Macaroons
On the eleventh day of Christmas my true love gave to me …
Eleven piped macaroons
Ten beautifully wrapped gifts
Nine Christmas songs for dancing
Eight cups of hot chocolate
Seven swan chocolate eclairs
Six egg frittatas
Five golden gifts
Four colly chocolate lava cakes
Three French Champagne cocktails
Two sugar cookie turtle doves
and a partridge in a pear tart!

On the eleventh day of the “12 Days of Christmas,” I envision “11 pipers piping” French macaroons. What else would they be piping!?

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Now, I have to tell you … I have always been too intimidated to even try to make macaroons. I think that it was so many horror stories from people about how difficult they are to make. Or, really, how difficult it is to get them to come out right.
But, I, Katie Jacobs will not be scared! I will not be taken down by the tiny macaroon! I grabbed a bag of almond flour from Whole Foods and charged fearlessly into the macaroon abyss.
Did I beat the batter too long the first time and did the macaroons come out FLAT? Yes. Fail.

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The second try, did I put flour in the batter by accident instead of confectioner’s sugar and did the batter end up like bread dough? Yes. Giving in under the pressure. Fail.

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Was the third time the charm producing light and fluffy macaroons that were delicious and adorable? YES!

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Are they perfect? Far from it. I still wish they were fluffier—they ended up a little flat. I also will make them much smaller next time. These were way too large. But boy do they taste amazing. I had two for breakfast …
Here’s how I made them and what I learned from my failed attempts:

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Start by making a diagram on a sheet of parchment paper with a pencil and something round the size that you would like your macaroons. Then FLIP IT OVER onto your cookie sheet so you can see the template but the lead is cookie sheet side down.

By the third time a made them, I completely threw the template out the window as it becomes easier to pipe them all the same size with a little practice.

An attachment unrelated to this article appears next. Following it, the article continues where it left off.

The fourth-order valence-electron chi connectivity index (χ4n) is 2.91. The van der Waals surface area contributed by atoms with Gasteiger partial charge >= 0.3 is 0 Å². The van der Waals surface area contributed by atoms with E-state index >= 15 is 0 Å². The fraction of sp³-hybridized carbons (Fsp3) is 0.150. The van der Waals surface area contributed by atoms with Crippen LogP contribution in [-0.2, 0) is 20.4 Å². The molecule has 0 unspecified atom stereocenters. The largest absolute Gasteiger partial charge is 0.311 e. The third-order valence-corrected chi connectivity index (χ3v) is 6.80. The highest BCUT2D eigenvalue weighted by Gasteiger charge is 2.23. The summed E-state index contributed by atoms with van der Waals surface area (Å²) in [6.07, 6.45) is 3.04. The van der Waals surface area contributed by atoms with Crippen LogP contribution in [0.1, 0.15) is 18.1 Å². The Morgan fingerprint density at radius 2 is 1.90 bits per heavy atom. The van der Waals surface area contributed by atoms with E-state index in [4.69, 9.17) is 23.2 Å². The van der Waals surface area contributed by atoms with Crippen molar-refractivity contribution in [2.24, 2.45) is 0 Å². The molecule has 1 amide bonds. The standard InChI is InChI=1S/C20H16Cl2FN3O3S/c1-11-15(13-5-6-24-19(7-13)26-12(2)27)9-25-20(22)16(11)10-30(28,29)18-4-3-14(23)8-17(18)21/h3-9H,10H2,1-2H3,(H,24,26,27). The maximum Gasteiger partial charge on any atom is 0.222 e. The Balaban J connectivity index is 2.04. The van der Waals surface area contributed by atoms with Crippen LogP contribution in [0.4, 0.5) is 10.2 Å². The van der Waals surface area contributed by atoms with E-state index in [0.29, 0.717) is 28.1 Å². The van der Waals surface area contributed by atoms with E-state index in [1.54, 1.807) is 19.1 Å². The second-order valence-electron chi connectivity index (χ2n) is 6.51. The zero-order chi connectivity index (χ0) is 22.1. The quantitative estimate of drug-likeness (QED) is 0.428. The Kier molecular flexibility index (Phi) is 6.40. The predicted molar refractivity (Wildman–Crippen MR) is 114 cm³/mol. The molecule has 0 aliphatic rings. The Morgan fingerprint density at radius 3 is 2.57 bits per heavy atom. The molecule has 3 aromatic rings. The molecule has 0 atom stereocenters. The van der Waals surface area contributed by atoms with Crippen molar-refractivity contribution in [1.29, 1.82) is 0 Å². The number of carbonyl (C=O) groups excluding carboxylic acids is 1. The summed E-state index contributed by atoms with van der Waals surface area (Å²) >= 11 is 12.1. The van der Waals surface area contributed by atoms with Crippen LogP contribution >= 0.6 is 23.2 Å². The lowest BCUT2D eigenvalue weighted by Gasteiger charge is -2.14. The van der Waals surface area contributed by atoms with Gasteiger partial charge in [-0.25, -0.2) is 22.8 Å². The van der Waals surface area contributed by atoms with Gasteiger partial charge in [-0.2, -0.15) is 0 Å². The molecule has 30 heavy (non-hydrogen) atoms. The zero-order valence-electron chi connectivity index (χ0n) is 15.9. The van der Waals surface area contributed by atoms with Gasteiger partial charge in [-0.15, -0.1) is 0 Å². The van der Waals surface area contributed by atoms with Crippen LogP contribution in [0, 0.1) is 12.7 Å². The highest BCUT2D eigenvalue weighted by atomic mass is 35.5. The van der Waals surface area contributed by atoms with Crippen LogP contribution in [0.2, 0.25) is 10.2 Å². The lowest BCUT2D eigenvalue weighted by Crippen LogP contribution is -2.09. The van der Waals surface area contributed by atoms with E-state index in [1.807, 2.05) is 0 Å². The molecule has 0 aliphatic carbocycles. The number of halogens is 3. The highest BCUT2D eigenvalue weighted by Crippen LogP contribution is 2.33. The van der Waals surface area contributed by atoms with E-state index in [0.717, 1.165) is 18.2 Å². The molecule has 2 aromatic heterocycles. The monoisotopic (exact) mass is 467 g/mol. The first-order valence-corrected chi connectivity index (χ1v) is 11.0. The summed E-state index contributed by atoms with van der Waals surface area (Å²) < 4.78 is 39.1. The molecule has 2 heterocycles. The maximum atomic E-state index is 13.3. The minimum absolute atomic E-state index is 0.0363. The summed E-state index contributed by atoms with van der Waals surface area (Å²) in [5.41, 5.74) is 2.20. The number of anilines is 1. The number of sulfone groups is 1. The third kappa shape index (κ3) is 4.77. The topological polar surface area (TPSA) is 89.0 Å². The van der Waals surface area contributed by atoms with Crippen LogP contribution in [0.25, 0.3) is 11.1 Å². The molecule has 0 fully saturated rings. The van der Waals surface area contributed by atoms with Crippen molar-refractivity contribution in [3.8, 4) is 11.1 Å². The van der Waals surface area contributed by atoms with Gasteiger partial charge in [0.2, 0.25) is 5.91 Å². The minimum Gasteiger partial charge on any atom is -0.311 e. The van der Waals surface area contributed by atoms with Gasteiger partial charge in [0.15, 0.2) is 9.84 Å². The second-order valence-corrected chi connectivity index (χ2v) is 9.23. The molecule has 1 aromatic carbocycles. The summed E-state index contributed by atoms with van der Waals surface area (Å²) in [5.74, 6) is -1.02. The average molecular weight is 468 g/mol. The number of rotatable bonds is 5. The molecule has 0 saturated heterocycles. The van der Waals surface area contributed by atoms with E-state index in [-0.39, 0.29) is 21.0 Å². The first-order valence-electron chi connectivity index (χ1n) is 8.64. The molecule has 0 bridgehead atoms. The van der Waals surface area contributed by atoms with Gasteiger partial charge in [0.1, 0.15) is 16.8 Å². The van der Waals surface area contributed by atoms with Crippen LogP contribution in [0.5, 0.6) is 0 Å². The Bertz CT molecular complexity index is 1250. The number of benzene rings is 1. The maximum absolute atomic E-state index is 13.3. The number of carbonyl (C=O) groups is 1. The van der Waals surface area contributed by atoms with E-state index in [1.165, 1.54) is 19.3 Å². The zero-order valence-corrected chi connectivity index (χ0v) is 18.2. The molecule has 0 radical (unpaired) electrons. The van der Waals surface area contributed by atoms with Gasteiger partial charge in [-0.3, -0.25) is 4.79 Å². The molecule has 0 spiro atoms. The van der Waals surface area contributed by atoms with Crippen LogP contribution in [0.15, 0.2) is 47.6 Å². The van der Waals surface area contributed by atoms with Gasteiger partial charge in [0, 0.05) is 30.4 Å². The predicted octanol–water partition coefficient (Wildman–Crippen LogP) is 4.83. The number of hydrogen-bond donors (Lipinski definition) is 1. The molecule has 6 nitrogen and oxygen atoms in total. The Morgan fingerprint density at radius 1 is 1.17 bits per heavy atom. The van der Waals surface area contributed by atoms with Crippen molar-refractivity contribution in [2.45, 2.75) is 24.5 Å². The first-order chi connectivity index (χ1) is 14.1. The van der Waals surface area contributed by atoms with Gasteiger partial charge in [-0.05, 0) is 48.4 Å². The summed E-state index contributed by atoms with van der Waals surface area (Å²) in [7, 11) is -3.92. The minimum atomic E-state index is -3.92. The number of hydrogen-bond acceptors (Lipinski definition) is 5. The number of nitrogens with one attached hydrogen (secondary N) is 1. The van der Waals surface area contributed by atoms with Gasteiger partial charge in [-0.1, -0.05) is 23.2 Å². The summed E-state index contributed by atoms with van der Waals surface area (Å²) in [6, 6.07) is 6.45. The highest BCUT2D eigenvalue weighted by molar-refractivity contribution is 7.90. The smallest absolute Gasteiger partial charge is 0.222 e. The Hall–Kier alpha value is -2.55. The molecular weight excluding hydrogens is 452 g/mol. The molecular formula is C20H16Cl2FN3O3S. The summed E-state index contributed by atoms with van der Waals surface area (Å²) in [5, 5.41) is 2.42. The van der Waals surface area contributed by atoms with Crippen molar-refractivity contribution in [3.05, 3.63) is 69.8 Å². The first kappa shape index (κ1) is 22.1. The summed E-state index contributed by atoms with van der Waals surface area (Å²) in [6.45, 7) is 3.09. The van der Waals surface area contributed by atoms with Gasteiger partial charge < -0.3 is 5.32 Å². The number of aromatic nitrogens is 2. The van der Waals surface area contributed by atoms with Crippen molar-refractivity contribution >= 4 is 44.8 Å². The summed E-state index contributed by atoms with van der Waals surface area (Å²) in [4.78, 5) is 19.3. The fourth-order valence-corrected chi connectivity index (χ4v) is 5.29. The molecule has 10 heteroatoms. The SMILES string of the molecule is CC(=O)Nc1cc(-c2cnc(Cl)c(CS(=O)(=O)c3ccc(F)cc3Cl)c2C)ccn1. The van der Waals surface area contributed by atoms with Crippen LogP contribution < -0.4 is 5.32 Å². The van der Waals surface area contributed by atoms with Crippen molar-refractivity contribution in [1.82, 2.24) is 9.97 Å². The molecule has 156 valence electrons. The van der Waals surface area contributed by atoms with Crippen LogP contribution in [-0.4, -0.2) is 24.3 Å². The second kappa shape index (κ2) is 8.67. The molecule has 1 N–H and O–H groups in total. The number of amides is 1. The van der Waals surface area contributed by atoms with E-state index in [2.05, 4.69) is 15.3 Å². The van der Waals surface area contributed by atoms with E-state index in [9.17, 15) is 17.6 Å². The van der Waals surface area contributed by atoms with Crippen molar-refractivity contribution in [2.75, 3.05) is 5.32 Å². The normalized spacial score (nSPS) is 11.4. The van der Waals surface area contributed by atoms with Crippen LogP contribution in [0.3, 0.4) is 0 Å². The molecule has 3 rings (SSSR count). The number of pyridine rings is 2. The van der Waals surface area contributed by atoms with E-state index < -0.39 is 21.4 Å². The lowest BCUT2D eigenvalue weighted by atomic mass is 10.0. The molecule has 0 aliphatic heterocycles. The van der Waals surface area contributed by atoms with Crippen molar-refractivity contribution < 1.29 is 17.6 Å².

SiftingandBeating

Next, you combine all your dry ingredients through a fine sifter—almond meal, confectioners’ sugar and salt. This is an important step (that I have to tell you I usually skip in baking) because the almond meal can be course and you do not want large hard bits in your final macaroons.

You will also beat 4 egg whites until they become stiff and glossy, adding sugar and almond extract at the end.

Batter

Mixing the dry and wet ingredients together was the tricky part for me. How long do I mix it? Well, the first time I made them, I beat the heck out of the batter—which made for really flat macaroons. You are supposed to only stir to combine about 30 seconds until the batter resembles the consistency of honey—when you move a spoon through it, it will slowly meld back together.

Piping

On to the piping—perfect circles! OK, close enough.

After you pipe two pans of the batter, you will want to “slap” the cookie sheet against the counter (like you would a cake before you put it in the oven). This pops all the air bubble out of your macaroons to prevent cracking.

You’ll let the piped macaroons sit out on the counter for 30 minutes to an-hour-and-a-half. Until a film forms on top of each. This is what creates that crispy crust. Preheat your oven and pop one pan in at a time for 12-14 minutes (rotating half way through).

COOLING

Let them cool completely and then pop them off the parchment paper with a small spatula. Put them in size matching pairs and prepare your filling.

RasberryFilling

I just used a strained raspberry jam for my filling (to strain, leave jam in a strainer over a bowl for about an hour to remove seeds). Next time I want to make a ganache or icing to go in the middle. The jam tastes amazing but never really sets—starts to ooze out the sides.

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Here’s the Martha Stewart recipe I used. Also, watch the video, it’s very helpful to see the consistency to compare to your own batter as you go (plus, it’s hilarious how she says “macaroons” … makes them sound so fancy … I kept saying it like her while I was making them … macaROONs).

 
Easy French Macarons
1 1/4 cups almond meal
1 3/4 cups confectioner’s sugar
1/4 teaspoon salt
4 large egg whites
1/2 cup granulated sugar
1/4 teaspoon almond extract
Strained jam or other desired fillings

Whisk together almond meal and confectioner’s sugar and sift over a large bowl.

Beat egg whites until frothy, 1 to 2 minutes. Slowly add granulated sugar and almond extract, beat until medium shiny peaks, about 3 to 5 minutes.

Fold egg whites into almond mixture until combined. Mix vigorously with spatula until the mixture sinks easily into a smooth mass and has the consistency of honey. Transfer mixture to a pastry bag, cut off 1/2 inch off tip. Pipe 1-inch rounds about 1 inch apart on parchment-lined sheets.

Let dry 30 minutes to an hour and a half until tops are firm and dry. Preheat oven to 350. Bake one sheet at a time for about 14 minutes, rotating once. Let cool completely on wire racks before filling and sandwiching cookies together.

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Don’t feel like going through all this to make them? Go buy the PERFECT ones at The Painted Cupcake (and check out my blog post about them HERE).

I feel like this is the start to a very sweet relationship.

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